Pointing to the ways better schools have helped boost neighborhoods in his 47th Ward, Alderman Ameya Pawar believes leveraging Chicago pension funds to provide direct social investment in city neighborhoods can serve as a much-needed stimulus package for the city.
Pawar, elected in 2011, outlined his ideas in a recent interview with Ward Room that focused on funding social services while also finding new ways to address chronic underfunding in the city’s pension funds. His suggestions include creating a common fund to pool a portion of the dollars already sitting in pension funds to help improve schools, communities and property values as well as provide an equal or greater return on investment than the funds already realize.
“It’s something I think we should talk about as a city, especially in conjunction with the issues [currently] surrounding our pensions,” Pawar said. “We keep hearing how we need to invest more in communities, hire more people and get more working class jobs. We need to flip a lot of these issues on their head and ask how can we rethink them.”
As part of a strategy to ensure future liabilities are met, pension funds of all stripes take current dollars and invest them in capital markets or other investment opportunities, and try to match future expected returns with the amounts the fund needs to pay out down the road. Pawar’s plan, still in the discussion stage, centers around replacing returns gained in, say, the stock market, with community-based investment opportunities.
Such opportunities could include funding social services or basic health care in schools or providing much-needed capital for infrastructure projects like roads, sidewalks or affordable housing. It’s an idea that’s been tried before, most noticeably in New York state, where the United Federation of Teachers invests a percentage of its retirement funds in creating affordable housing and jobs in New York City neighborhoods that earn market-rate returns. As well, four of New York City’s five pension funds invest $500 million in a pair of funds that help finance the rebuilding of residential and commercial properties damaged by Superstorm Sandy.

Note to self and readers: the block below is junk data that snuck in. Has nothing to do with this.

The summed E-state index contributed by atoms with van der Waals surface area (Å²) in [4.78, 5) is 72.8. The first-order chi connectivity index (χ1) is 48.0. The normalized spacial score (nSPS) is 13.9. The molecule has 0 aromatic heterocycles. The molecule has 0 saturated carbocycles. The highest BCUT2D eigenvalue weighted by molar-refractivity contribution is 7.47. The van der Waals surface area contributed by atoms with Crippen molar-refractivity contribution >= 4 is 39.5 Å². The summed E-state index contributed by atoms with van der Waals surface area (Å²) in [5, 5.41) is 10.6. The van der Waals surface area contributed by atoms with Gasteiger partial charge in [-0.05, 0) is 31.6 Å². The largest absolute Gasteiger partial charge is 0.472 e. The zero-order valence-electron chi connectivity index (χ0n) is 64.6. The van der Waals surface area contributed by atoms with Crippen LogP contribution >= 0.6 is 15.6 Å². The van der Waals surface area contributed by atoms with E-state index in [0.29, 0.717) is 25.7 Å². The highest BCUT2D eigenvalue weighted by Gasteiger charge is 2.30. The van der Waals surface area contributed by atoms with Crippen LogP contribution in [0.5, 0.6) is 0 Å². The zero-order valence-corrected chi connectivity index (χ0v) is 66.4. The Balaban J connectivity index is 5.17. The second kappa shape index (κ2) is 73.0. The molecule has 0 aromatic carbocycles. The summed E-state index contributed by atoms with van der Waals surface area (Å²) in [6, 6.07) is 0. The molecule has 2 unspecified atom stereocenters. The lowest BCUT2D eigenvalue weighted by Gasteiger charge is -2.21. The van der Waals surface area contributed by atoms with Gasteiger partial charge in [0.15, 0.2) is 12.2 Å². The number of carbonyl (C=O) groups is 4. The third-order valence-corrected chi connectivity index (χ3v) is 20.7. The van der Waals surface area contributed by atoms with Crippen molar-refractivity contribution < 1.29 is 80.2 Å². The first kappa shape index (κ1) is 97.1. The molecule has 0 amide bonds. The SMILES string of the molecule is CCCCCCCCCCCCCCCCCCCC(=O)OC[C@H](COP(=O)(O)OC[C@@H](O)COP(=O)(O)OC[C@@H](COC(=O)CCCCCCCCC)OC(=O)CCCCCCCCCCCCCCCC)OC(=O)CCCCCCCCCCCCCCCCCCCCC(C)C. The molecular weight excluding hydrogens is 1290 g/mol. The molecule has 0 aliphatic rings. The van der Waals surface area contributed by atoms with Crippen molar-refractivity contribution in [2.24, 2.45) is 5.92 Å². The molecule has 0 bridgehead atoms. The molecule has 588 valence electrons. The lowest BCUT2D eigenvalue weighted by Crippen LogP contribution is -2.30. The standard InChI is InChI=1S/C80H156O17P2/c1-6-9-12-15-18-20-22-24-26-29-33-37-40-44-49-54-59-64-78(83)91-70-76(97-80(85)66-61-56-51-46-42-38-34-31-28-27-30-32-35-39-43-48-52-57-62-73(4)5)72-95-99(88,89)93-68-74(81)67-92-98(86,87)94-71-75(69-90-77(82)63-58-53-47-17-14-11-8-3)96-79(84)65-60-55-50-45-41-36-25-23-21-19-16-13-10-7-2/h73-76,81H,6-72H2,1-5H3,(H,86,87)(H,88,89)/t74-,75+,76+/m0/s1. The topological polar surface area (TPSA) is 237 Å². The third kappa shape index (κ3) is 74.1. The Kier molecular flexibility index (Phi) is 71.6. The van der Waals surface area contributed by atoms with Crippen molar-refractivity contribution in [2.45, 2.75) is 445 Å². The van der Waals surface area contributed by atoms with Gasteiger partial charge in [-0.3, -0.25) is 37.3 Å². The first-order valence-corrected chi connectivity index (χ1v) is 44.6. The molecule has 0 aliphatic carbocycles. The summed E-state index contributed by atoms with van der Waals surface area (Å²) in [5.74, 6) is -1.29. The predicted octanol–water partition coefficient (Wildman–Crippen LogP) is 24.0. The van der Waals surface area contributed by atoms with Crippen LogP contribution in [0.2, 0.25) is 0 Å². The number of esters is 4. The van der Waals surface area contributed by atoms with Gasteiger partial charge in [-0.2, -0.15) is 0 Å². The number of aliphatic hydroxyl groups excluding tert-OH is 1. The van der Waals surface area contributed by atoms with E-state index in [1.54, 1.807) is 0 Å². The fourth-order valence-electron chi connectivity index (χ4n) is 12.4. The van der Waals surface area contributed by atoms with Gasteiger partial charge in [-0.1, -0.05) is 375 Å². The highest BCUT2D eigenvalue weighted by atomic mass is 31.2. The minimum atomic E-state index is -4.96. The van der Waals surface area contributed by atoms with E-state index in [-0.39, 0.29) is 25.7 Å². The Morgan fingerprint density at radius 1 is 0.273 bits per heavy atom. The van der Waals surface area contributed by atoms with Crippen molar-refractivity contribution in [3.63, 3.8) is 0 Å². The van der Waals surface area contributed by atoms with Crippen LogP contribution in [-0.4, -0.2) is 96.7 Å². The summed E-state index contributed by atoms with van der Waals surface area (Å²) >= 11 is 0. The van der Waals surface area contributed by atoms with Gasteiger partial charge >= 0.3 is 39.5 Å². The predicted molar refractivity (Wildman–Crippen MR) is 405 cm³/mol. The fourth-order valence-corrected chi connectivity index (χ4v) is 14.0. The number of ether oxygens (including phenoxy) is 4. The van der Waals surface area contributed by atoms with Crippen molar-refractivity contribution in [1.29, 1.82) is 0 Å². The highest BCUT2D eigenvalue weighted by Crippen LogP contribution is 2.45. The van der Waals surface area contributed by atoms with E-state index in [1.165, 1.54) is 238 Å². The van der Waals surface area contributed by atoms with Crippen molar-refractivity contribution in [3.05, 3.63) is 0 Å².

Pawar points out that in making schools better performing, communities become more attractive, generating new residents and increased property values. He cites Alexander Graham Bell Elementary, John C, Coonley and Audubon Elementary schools in his ward as examples of areas with higher property values as a result of attractive, high-performing schools.
By pooling resources into a common fund, Pawar says, the risk to the pension funds can be lowered. As he envisions it, the program could work like a tax incremental financing district, or TIF, capturing returns on investment from the incremental value realized as neighborhoods improve and property values increase. He’s quick to point out, however, the common fund wouldn't simply be another pool of money open for just any use, but would be restricted to either pilot programs or specifically identified projects that fit the common fund’s mission.
At the same time, the plan could help address issues related directly to the funds themselves.
“[To fix the city’s pension crisis], you need to either come up with new revenue or make some structural changes,” Pawar says. “This idea could do both. It’s a home grown stimulus. Ultimately, the more people that are working in our most vulnerable neighborhoods, the bigger the tax base and the more people who can pay into the pensions themselves.”
While he admits there are a host of details yet to be resolved, Pawar sees the opportunity as a stimulus directly benefiting communities by putting people back to work. The result: more jobs, more tax revenue, and more money flowing into pension funds.
“You have over $1 trillion in private entities and pension funds that isn't being invested in infrastructure,” he said. “This is a mechanism to take some of that money and get it into communities.”